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Fantasy and Faerie - why just for kids?

Fantasy and Faerie - why just for kids?

I was thinking whilst reading reviews for Lud in the Mist on Goodreads about why Fantasy novels are so trashed by literary elites.  Hope Mirrlees wrote this book long before there were tropes.  She wrote it thirty years before Tolkien took pen to paper to write Lord of the Rings.

Let me digress a little before getting to the meat of my thought by giving a small aside; Tolkien was writing in this genre that Mirrlees was writing in before Lord of the Rings.  Indeed, he took it most seriously and considered his work of Faerie Stories eminently important.  She wrote her work in 1920 but Tolkien was writing then too, and writing Faerie stories so similar I wonder sometimes if they never crossed paths.  If you're interested in delving into Faerie with Professor Tolkien, may I recommend Tales of the Perilous Realm.  It has his essay On Fairy Stories and many of his tales of Faerie within.  Excellent volume.  Nothing surpasses Farmer Giles of Ham in this respect.  Dashingly charming.  Smith of Wooten Major is just about as Faerie as you can get, extremely similar to Lud in the Mist, just shorter.

Now, back to my thought.

I believe the reason why the Fantasy genre is dismissed and ridiculed as "children's" literature is because of the same reasons Fairies were diminished into tiny, harmless specks of tiny people with wings during the Victorian and Edwardian eras.  These stories are pagan.  They are frightening.  They hearken us directly back into the days before enlightenment and the comforts of religion.  These tales, just like the primordial and old Faerie stories, bring us directly back away into the dark.  Into the unknown.  Into danger and fear.

By and large, the swarming masses of people really don't enjoy that discomfort.  Much easier, simpler and safer to relegate it to children.  To laugh at it, dismiss it.  To change it and neuter it (like Grimm did, and so many others) to make it "safe" for public consumption.  Better censor the dark and dangerous world of Faerie then let its wilds roam our minds and hearts.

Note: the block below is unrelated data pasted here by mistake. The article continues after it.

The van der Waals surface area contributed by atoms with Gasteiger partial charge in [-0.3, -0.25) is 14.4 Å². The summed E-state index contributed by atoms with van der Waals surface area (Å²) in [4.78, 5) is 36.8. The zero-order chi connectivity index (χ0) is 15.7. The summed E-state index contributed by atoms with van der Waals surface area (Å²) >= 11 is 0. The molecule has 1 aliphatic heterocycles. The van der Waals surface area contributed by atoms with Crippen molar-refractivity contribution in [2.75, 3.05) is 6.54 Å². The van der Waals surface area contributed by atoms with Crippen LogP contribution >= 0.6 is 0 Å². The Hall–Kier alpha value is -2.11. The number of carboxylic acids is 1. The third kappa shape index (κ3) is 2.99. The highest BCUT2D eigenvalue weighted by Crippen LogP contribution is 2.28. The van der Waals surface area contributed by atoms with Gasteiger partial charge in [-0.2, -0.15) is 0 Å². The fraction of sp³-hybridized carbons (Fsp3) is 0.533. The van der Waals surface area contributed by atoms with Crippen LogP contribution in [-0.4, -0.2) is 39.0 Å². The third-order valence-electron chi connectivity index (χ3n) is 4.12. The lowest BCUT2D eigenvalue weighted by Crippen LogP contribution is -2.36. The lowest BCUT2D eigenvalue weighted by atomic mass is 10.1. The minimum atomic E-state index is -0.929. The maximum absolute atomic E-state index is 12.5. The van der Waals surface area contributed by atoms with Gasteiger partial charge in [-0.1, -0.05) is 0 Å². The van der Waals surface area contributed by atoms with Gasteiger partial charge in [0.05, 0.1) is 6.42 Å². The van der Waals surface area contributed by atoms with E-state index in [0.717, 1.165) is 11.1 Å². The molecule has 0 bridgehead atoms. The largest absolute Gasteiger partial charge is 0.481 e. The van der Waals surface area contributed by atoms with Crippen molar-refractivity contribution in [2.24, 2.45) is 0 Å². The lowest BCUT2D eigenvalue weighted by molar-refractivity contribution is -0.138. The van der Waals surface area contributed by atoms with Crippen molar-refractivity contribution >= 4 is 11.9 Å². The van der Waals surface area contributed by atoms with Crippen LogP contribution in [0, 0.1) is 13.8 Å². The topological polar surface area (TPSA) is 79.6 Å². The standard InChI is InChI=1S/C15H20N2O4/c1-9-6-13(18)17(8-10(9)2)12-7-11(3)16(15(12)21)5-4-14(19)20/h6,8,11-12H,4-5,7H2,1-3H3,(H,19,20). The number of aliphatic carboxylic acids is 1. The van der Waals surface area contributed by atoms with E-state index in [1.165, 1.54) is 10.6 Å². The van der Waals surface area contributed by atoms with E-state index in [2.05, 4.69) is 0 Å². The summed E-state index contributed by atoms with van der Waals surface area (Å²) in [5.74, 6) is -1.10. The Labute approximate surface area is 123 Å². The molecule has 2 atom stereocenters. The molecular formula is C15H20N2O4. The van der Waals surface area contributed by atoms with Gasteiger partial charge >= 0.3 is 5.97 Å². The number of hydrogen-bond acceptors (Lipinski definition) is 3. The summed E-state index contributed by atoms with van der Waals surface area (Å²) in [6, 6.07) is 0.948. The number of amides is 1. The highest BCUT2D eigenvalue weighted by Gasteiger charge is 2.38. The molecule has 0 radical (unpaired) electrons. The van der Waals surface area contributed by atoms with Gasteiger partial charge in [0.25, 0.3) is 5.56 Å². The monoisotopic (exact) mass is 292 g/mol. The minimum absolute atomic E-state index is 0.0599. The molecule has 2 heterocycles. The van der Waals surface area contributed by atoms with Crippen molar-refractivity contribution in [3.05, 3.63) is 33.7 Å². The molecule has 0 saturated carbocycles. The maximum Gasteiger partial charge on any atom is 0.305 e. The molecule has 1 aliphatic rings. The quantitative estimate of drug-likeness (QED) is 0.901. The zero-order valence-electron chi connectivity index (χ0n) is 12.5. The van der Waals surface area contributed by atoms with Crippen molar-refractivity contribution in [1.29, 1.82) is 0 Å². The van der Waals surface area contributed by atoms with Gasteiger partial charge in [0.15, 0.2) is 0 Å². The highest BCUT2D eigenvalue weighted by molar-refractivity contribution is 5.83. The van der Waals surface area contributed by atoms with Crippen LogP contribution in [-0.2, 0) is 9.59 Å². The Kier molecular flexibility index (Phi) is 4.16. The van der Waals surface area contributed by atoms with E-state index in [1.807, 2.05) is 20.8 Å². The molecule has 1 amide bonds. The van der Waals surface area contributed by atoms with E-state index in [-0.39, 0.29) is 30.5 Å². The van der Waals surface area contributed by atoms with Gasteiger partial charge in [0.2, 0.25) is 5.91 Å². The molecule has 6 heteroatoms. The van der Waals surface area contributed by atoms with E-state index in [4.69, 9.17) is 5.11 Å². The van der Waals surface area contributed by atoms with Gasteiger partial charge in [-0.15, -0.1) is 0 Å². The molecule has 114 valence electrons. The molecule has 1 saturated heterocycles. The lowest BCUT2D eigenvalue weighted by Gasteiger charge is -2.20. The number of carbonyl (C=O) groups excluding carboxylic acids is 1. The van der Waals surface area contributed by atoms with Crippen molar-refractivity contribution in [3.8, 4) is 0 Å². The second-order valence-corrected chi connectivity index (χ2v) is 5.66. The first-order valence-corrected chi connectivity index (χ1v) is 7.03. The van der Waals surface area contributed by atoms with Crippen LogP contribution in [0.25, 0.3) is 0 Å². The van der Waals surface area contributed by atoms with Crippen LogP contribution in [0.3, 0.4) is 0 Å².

This notion that Faerie is for children began with the Reformation, but only slowly, the Victorians then took it to heart. Then it really caught on with the Edwardians and it's been a collapsing downfall of embarrassment ever since.  This rampant fear and rejection of the pagan and the past.  The sanitizing of all our most ancient stories, simply to assuage the fear of the unknown and censor the "harsh, adult world" for the children.

Perhaps the Victorians were using this tool to create a separate safe place for children of the time.  After all, during the Victorian and Edwardian era children did work as soon as they could.  The period is famous for it's poorhouses and workhouses and tales of extreme poverty and the stresses and difficulties for the poor and working classes.  I will give the fact that the Victorians, in their efforts to stop the use of children in the workforce and to create childhood as a separate thing, a 'safe' place to grow up, perhaps used this tool of sanitizing ancient tales of Faerie and Folklore to aid in their efforts to make people realize that children should be protected.  It certainly makes sense in that context.

In a way it's rather genius - how else to change the thinking of an entire generation of people but to start at the most primeval and deepest way possible - in our Faerie stories?  Change those, change their elemental nature -- and you've changed perception across the board.

And now, with these changes one hundred and fifty years old, it is time to move on and understand that Fantasy and Faerie is not just for children.  It never was.  It's our oldest way to tell stories to each other.  Older than the written word.  Older than the gods.  

Come back to the fire and listen.

Samhain, pre-Christian festival, but it's not what you think

Samhain, pre-Christian festival, but it's not what you think

What do you do with an imagination?

What do you do with an imagination?